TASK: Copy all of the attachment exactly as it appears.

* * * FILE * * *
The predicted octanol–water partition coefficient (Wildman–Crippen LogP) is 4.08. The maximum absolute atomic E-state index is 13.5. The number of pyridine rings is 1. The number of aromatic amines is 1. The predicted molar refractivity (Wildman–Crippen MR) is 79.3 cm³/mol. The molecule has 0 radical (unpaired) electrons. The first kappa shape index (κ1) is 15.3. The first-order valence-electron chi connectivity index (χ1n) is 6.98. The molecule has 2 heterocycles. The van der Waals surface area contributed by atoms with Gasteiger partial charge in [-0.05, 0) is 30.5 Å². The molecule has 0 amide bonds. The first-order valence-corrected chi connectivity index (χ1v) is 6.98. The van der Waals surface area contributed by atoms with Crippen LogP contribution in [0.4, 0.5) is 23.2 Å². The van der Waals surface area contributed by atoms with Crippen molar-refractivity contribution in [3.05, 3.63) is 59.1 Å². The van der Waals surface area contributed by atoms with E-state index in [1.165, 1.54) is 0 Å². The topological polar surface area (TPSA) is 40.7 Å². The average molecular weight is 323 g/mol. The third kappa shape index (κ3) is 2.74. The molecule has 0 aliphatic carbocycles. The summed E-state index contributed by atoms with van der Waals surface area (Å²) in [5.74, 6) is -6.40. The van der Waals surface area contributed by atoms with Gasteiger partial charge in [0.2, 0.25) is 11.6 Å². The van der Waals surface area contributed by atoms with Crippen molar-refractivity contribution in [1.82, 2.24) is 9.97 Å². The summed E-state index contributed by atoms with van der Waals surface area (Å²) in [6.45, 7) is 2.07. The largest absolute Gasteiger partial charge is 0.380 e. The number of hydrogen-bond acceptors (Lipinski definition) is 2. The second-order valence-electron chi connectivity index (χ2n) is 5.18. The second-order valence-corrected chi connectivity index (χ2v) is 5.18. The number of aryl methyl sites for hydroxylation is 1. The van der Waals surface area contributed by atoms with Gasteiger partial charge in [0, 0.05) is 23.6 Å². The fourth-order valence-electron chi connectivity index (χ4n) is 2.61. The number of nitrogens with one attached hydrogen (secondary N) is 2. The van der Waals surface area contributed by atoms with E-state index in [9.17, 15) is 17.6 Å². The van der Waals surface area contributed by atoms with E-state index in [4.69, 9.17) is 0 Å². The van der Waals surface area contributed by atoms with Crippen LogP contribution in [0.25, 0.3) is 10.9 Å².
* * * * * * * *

The predicted octanol–water partition coefficient (Wildman–Crippen LogP) is 4.08. The maximum absolute atomic E-state index is 13.5. The number of pyridine rings is 1. The number of aromatic amines is 1. The predicted molar refractivity (Wildman–Crippen MR) is 79.3 cm³/mol. The molecule has 0 radical (unpaired) electrons. The first kappa shape index (κ1) is 15.3. The first-order valence-electron chi connectivity index (χ1n) is 6.98. The molecule has 2 heterocycles. The van der Waals surface area contributed by atoms with Gasteiger partial charge in [-0.05, 0) is 30.5 Å². The molecule has 0 amide bonds. The first-order valence-corrected chi connectivity index (χ1v) is 6.98. The van der Waals surface area contributed by atoms with Crippen LogP contribution in [0.4, 0.5) is 23.2 Å². The van der Waals surface area contributed by atoms with Crippen molar-refractivity contribution in [3.05, 3.63) is 59.1 Å². The van der Waals surface area contributed by atoms with E-state index in [1.165, 1.54) is 0 Å². The topological polar surface area (TPSA) is 40.7 Å². The average molecular weight is 323 g/mol. The third kappa shape index (κ3) is 2.74. The molecule has 0 aliphatic carbocycles. The summed E-state index contributed by atoms with van der Waals surface area (Å²) in [5.74, 6) is -6.40. The van der Waals surface area contributed by atoms with Gasteiger partial charge in [0.2, 0.25) is 11.6 Å². The van der Waals surface area contributed by atoms with Crippen molar-refractivity contribution in [1.82, 2.24) is 9.97 Å². The summed E-state index contributed by atoms with van der Waals surface area (Å²) in [6.45, 7) is 2.07. The largest absolute Gasteiger partial charge is 0.380 e. The number of hydrogen-bond acceptors (Lipinski definition) is 2. The second-order valence-electron chi connectivity index (χ2n) is 5.18. The second-order valence-corrected chi connectivity index (χ2v) is 5.18. The number of aryl methyl sites for hydroxylation is 1. The van der Waals surface area contributed by atoms with Gasteiger partial charge in [0, 0.05) is 23.6 Å². The fourth-order valence-electron chi connectivity index (χ4n) is 2.61. The number of nitrogens with one attached hydrogen (secondary N) is 2. The van der Waals surface area contributed by atoms with E-state index in [9.17, 15) is 17.6 Å². The van der Waals surface area contributed by atoms with E-state index in [4.69, 9.17) is 0 Å². The van der Waals surface area contributed by atoms with Crippen LogP contribution in [0.25, 0.3) is 10.9 Å².